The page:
With a playing style virtually unmatched in its raw, pounding and ferocious approach, guitarist Doyle Wolfgang Von Frankenstein has been stomping stages and shredding strings around the world for more than 30 years now.

Born Paul Caiafa, the axe slinger first learned how to play guitar while acting as a roadie for a band his older brother Jerry and his friends played in back in their home state of New Jersey.

That band, of course, were the legendary horror punk pioneers The Misfits, and after the group grew dissatisfied with one of their early guitar players, Caiafa was asked to join when he was still in high school. He was given his Doyle Wolfgang von Frankenstein moniker, befitting his tall frame and stature, made even more imposing when wearing boots and his now-signature make up and “devilock” hair style.

Doyle—whose new solo album, Abominator, came out on CD and vinyl this week—comes to terrorize the stage at the Warfield on Oct. 31, appearing as a special guest with Danzig at his Halloween show, where they will celebrate the most macabre of holidays by ripping through a set of Misfits classics together.

“It’s fun, man, when we do the songs and see the people that are really happy about it,” says Doyle over the phone during a tour stop on the East Coast.

In line with his stage persona of a mute monster, Doyle doesn’t say much in interviews either, keeping his answers short and to the point, seeming to prefer to let his music speak for itself. There are some issues, however, that he feels strongly enough about that he opens up, and makes strong statements more in tune with his intense playing.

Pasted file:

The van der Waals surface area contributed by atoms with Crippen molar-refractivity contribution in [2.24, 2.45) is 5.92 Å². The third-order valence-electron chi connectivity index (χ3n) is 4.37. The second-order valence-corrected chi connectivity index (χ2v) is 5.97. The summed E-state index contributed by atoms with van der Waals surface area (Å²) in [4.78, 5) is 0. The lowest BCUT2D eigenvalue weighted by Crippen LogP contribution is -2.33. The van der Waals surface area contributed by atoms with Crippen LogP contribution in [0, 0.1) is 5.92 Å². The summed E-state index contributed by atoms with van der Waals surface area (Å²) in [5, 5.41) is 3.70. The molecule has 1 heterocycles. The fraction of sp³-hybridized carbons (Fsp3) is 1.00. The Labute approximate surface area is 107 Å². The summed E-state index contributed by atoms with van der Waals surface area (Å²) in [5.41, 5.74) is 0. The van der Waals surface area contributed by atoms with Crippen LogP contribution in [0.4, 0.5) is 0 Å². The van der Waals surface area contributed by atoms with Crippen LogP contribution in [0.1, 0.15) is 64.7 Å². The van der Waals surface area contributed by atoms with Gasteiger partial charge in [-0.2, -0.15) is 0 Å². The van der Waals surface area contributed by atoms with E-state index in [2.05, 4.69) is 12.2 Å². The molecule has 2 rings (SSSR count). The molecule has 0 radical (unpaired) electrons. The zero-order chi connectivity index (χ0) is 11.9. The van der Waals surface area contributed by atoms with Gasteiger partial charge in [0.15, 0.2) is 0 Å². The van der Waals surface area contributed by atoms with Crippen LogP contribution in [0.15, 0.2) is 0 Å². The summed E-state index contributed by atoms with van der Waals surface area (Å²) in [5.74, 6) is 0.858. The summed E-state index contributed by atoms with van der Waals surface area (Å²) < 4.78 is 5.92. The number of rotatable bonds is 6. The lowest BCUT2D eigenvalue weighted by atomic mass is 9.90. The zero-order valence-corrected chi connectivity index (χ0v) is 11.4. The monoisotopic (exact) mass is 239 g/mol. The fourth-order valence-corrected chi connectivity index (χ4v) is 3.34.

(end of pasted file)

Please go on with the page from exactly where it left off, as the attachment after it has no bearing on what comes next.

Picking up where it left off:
One such issue is illegal downloading of music over the Internet—although the Misfits are today known around the world, they are still a cult band compared to the mainstream pop music stars of today; therefore, Doyle is still very much a working musician.

“I hate that; I think that’s the worst thing about the internet, I think it should be policed. It’s like if I owned a motorcycle shop, or if I made motorcycles in a factory and somebody came in and took one, that’s a crime, right?,” he says. “If people keep stealing music, that puts people out of job, and nobody is going to write more music. Songs don’t grow on a tree in my yard.”

He applauds musicians that have taken the fight to court and tried to bring the issue to the attention of music fans around the world, such as when Lars Ulrich and Metallica sued Napster for copyright infringement.

“Lars was awesome for doing that because he didn’t need the money,” Doyle says. “He did it for all the chumps like us, and he’s right, it’s a fucking crime.”

Doyle approaches his craft in the same do-it-yourself way he did thirty-plus years ago—he financed his new record on his own, and released it on his own label, Monsterman Records.

“We recorded it ourselves—bought all the gear, and just learned how to do it,” he says succinctly.

The DIY aesthetic applies to Doyle’s instruments as well, as he continues to build all of his own guitars—nicknamed “Annihilators”—built up to his own standards, designed to withstand his aggressive guitar playing, a style that he can’t pinpoint exactly where it came from.

“That’s just the way I do it, man,” he says.

Guitar players wanting to wield an “Annihilator” of their own can now order a replica produced by Oktober Guitars, and fans will have a chance to meet the iconic guitarist at a meet and greet on Thursday evening before the Danzig show at Guitar Center in San Francisco.

The musical madman even has his own hot sauce out on the market—“Doyle’s Made In Hell,” a tasty treat made for him by the Halloween Hot Sauce company, based on his input and recommendations.

Fans of Doyle’s signature sound will want to pick up Abominator at Thursday’s show—it’s a collection of 11 blood-curdling tunes featuring his searing guitars and monster movie imagery in the same vein of horror punk and metal that flowed through The Misfits and gave them everlasting life.

Loyal fiends can also take note that Doyle is not opposed to a future Misfits reunion; apparently that decision is laying at other members’ crypt doors.

“I’m ready to do it today, man—it’s not me,” he says.

Doyle peforms with Danizg tonight at the Warfield. More info.